In Traditional Chinese Medicine (TCM), the Five Elements are a system that helps bring order both to the many facets of life and to the medicine itself. For example, each element has a corresponding emotion, part of the body, and season. Many people are surprised to discover that TCM is more than just acupuncture and has a very well developed system of nutrition. One of the principles of Chinese nutrition is that the seasons have a profound impact on our well-being and that it is useful to live and eat in harmony with them. In the interest of heightening our awareness of the seasons, the next four issues will include a short treatise on each of them.
Winter is the time when the Yin energies are at their zenith, embodying the qualities of dormancy, receptivity, and introspection. To harmonize with winter, one needs to mirror this seasonal relationship of Yin and Yang in their own life. That is, cool on the surface of the body and warm at the body’s core, external stillness balanced by internal activity.
Qualities of the Kidneys
In Five Element theory, the season of winter is related to the Shen and Pang Guang (roughly, the Kidney* and Bladder) organs, the emotion of fear, and the taste of salt. The Kidneys in Chinese medicine differs dramatically from their Western counterpart. The Kidneys are the root of all the Yin and Yang present in the body because they store the Jing or Essence. Essence differs from Qi in that it is both the basic substance of the life force and the energetic component responsible for development. It is the Jing that moderates growth, reproduction, and the speed of aging. Beyond storing the Jing, the Kidneys dominate water metabolism, control the bones, and generate the brain. It is said that the Kidneys “open to the ears”. It is interesting to observe that the ability to listen is enhanced during the icy, silent months of winter.
The Water element is difficult for the American lifestyle because it challenges many of our cultural beliefs. For example, the element of Water is concerned with listening to our intuition and natural rhythms. Our culture, however, is strongly focused on the external and the rational. Nowhere is this more evident than in our diet. The value of food in the West is judged by its external characteristics: the proportion of macronutrients, the number of calories, whether it is processed or organic, etc. The result is a distorted relationship with our food. Our diet reflects the dictates of the marketplace and the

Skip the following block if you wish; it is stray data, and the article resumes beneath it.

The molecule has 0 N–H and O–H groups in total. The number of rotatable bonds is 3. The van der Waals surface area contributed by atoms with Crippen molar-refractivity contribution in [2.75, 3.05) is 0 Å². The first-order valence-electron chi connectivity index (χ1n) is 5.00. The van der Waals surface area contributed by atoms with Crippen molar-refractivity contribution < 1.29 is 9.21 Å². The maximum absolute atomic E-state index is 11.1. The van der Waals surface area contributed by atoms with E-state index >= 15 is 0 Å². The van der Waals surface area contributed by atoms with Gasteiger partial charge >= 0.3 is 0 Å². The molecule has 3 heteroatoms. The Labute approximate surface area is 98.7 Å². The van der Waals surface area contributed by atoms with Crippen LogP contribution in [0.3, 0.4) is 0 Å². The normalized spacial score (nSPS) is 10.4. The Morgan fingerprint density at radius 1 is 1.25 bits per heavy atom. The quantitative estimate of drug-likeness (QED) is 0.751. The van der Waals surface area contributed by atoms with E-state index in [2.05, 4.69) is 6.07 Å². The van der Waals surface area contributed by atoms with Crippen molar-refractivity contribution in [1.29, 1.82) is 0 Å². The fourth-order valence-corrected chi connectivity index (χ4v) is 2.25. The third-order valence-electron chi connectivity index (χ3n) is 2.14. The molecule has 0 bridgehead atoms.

fast-food pace of our sleep-deprived lives. The Water element, in accordance with Chinese medicine as a whole, counsels that what is best for us to eat is determined by who we are. The same salad that can be beneficial for someone with Yin Deficiency can be inappropriate for another with Internal Cold.
For seasonal balance, the emphasis in Winter is on using foods with a higher caloric content, as well as foods that are cooked longer and at lower temperatures (as in a crock pot). For those who eat animal products, the heavier meats can be rotated back into the diet. Other options include warm hearty soups and stews, whole grains, root vegetables, and steamed winter greens. Salty and bitter foods are indicated because they promote the inward, centering quality which harmonizes well with the winter season. However, since the standard American diet already has an overabundance of salt, this emphasis might be better served by including more beneficial sources of salt (such as miso, soy sauces, and seaweeds). Bitter foods include romaine lettuce, rye, and dandelion greens. People who are deficient, cold, and dry in nature should limit their intake of bitter foods.
One further consideration for the winter is to eat and act in ways that nourish the Jing. The winter was the traditional time when Chinese families would prepare and consume the ginseng root, which benefited the Kidney Yang. While a blanket recommendation to follow this ancient tradition cannot be made, given the level of adulteration and the amount of poor quality ginseng currently on the market, there are other options available. First, begin to eliminate factors that deplete Jing and lead to premature aging. These include overwork; a diet high in greasy, processed foods; high levels of stress; and recreational drugs such as alcohol and tobacco. Second, to balance the highly Yang nature of modern life, observe a time each day devoted to Yin. The defining characteristic of this quiet time is increased intimacy, either with oneself or with others. Finally, create a diet that allows aging with grace and vitality. While this will differ from person to person, some general suggestions include micro-algae (such as spirulina), organic seeds and nuts (and their oils), cold water fish, and high quality soy products. During this season of holidays and family gatherings, the fruits of winter, acknowledged and accepted into one’s life, are truly the gifts that keep on giving.
* Chinese organ names are capitalized to indicate their difference from the Western physical organs or substances.